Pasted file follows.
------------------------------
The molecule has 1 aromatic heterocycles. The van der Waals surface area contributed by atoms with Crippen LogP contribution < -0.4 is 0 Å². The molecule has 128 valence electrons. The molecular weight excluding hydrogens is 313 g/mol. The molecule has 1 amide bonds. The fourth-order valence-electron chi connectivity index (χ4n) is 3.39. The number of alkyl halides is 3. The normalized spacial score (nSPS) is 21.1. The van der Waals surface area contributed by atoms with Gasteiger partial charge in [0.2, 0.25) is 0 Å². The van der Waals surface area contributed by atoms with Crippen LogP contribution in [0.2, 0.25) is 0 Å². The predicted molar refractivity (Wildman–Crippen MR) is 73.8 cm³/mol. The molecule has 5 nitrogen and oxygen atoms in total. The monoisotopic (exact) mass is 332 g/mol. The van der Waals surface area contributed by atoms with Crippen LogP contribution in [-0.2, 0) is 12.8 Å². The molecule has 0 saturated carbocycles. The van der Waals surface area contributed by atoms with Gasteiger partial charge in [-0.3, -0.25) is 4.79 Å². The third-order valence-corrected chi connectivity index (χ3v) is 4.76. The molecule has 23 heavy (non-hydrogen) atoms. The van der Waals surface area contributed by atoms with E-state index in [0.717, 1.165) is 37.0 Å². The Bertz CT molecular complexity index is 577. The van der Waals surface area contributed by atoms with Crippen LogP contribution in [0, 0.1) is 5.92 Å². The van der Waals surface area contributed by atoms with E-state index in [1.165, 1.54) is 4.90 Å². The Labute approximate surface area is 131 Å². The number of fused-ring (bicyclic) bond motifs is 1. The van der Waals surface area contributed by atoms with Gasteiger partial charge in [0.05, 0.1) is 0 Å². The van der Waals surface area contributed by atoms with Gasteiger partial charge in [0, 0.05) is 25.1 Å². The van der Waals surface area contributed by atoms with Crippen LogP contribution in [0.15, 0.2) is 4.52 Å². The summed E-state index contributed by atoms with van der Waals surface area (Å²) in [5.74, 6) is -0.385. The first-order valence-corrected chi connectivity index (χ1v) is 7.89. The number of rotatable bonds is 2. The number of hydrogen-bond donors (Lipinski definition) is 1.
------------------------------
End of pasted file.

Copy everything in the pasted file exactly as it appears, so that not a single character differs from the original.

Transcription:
The molecule has 1 aromatic heterocycles. The van der Waals surface area contributed by atoms with Crippen LogP contribution < -0.4 is 0 Å². The molecule has 128 valence electrons. The molecular weight excluding hydrogens is 313 g/mol. The molecule has 1 amide bonds. The fourth-order valence-electron chi connectivity index (χ4n) is 3.39. The number of alkyl halides is 3. The normalized spacial score (nSPS) is 21.1. The van der Waals surface area contributed by atoms with Gasteiger partial charge in [0.2, 0.25) is 0 Å². The van der Waals surface area contributed by atoms with Crippen LogP contribution in [0.2, 0.25) is 0 Å². The predicted molar refractivity (Wildman–Crippen MR) is 73.8 cm³/mol. The molecule has 5 nitrogen and oxygen atoms in total. The monoisotopic (exact) mass is 332 g/mol. The van der Waals surface area contributed by atoms with Crippen LogP contribution in [-0.2, 0) is 12.8 Å². The molecule has 0 saturated carbocycles. The van der Waals surface area contributed by atoms with Gasteiger partial charge in [-0.3, -0.25) is 4.79 Å². The third-order valence-corrected chi connectivity index (χ3v) is 4.76. The molecule has 23 heavy (non-hydrogen) atoms. The van der Waals surface area contributed by atoms with E-state index in [0.717, 1.165) is 37.0 Å². The Bertz CT molecular complexity index is 577. The van der Waals surface area contributed by atoms with Crippen LogP contribution in [0, 0.1) is 5.92 Å². The van der Waals surface area contributed by atoms with E-state index in [1.165, 1.54) is 4.90 Å². The Labute approximate surface area is 131 Å². The number of fused-ring (bicyclic) bond motifs is 1. The van der Waals surface area contributed by atoms with Gasteiger partial charge in [0.05, 0.1) is 0 Å². The van der Waals surface area contributed by atoms with Gasteiger partial charge in [0, 0.05) is 25.1 Å². The van der Waals surface area contributed by atoms with Crippen LogP contribution in [0.15, 0.2) is 4.52 Å². The summed E-state index contributed by atoms with van der Waals surface area (Å²) in [5.74, 6) is -0.385. The first-order valence-corrected chi connectivity index (χ1v) is 7.89. The number of rotatable bonds is 2. The number of hydrogen-bond donors (Lipinski definition) is 1.